Grandfather needed the toilet ‘multiple times’ a day due to ‘horrendous’ pros…

Prostate cancer: Dr Hilary outlines signs and symptoms

A “very close” family was devastated when beloved grandfather Hezzy Shashua was diagnosed with prostate cancer last year.

Popular Hezzy, from Stockport in Greater Manchester, had experienced symptoms for a “few years”, prompting the check up that revealed the disease.

Speaking to his son Scott shared his story in the hopes of alerting others to the warning signs.

Scott, 35, explained: “There was no family history of the disease, but he was suffering from an enlarged prostate for a good few years, going to the toilet multiple times per day, and through the night.

“That’s what forced the check-up.”

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Deli owner Hezzy was diagnosed with stage one prostate cancer – meaning the cancer was small and hadn’t spread yet – in September 2022.

“It was very tough,” Dad-of-three Scott recalled. “The three weeks waiting for the results were horrendous.

“I had conversations with my dad I didn’t imagine or want to have for at least another 20 years.

“We are one of the closest families you can imagine, Mum, Dad, my older sister Hayley and me.

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“When we found out the results as a family it wasn’t great, although when it was confirmed as cancer, we knew what we were dealing with and that we would be strong enough as a family to get through it.”

Hezzy, now 69, added: “I was a bit shocked. I had just lost my mum and sister to cancer. I wasn’t worried about me.

“My first thought was, ‘How do I tell my family and kid?’.”

The following month Hezzy underwent surgery to remove the prostate and was luckily given the all-clear from cancer.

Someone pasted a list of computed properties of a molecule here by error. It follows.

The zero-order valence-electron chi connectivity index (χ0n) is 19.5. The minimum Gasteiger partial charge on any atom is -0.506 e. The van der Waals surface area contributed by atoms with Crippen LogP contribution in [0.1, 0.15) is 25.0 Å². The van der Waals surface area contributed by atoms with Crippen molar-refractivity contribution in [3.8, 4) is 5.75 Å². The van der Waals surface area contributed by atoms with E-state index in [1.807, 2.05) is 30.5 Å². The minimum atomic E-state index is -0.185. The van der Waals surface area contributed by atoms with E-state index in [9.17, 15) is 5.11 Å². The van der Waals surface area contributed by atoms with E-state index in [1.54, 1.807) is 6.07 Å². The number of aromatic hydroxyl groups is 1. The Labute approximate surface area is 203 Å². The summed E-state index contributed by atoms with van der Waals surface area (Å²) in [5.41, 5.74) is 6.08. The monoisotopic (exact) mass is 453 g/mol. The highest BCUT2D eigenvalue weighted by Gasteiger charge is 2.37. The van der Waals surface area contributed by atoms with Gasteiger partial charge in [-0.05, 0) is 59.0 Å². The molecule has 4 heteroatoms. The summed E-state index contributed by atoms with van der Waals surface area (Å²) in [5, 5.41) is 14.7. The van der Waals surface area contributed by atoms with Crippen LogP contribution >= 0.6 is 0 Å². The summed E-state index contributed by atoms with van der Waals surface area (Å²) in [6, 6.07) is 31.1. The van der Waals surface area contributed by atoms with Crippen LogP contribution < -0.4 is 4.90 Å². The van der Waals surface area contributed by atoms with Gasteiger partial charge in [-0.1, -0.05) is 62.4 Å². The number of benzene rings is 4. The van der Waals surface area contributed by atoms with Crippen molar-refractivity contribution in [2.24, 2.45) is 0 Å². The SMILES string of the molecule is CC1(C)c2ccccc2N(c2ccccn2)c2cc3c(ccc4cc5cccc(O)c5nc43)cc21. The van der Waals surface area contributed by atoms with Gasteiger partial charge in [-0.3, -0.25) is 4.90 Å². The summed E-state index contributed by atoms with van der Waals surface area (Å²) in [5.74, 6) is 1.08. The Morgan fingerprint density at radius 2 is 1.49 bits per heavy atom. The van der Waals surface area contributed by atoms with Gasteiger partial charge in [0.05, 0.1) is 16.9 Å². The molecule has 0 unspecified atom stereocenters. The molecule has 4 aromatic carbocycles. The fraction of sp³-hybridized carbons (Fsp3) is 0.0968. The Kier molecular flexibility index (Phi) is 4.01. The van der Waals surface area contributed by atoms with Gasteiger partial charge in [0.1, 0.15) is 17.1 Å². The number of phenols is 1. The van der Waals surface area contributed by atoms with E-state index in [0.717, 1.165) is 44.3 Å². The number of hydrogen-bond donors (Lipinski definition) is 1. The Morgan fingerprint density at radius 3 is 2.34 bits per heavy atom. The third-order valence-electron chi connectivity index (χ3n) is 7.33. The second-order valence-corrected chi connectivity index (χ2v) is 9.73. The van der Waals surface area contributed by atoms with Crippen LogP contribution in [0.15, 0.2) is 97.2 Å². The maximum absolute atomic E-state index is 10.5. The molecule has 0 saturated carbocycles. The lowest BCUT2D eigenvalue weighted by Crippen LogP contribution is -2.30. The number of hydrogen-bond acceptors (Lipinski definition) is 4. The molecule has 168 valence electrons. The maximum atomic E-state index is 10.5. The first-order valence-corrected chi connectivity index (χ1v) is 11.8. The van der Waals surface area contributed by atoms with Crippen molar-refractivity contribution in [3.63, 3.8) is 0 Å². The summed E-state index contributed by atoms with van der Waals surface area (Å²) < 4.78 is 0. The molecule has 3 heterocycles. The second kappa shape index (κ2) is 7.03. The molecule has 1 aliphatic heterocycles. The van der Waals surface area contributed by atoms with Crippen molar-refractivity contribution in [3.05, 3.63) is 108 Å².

However, he has suffered severe side effects of treatment ever since.

Managing director Scott said: “Although Dad is now cancer free, it’s been a tough and slow recovery process.

“He is learning how to go to the toilet by himself again and is tired all the time.

“As a relatively young and fit man, dad was optimistic when the doctors said he would be able to control his bladder again in six to 12 months and I think he believed he could achieve this in less time. We’re now nearly a year down the line and it’s not really getting any better.”

Scott, whose father-in-law died of cancer 15 years ago, admitted the news completely changed his philosophy.

He added: “We are so grateful for the life we have. We are very, very close.

“Losing a parent is selfishly going to be the hardest thing I will ever have to do, and I do worry constantly about what will happen to me when that day does come; I think about it a lot.”

In honour of his dad Scott is a proud supporter of Prostate Cancer UK and has raised more than £12,000 for the charity by completing eight marathons in eight days this year.

Prostate cancer does not always present with symptoms in the early stages.

Symptoms do not usually appear until the prostate is enlarged enough to affect the urethra, causing:

  • Needing to urinate more frequently, often during the night
  • Needing to rush to the toilet
  • Difficulty in starting to urinate (hesitancy)
  • Straining or taking a long time while urinating
  • Weak flow
  • Feeling that your bladder has not emptied fully
  • Blood in urine or blood in semen.

If you experience symptoms of prostate cancer you should speak to your GP.

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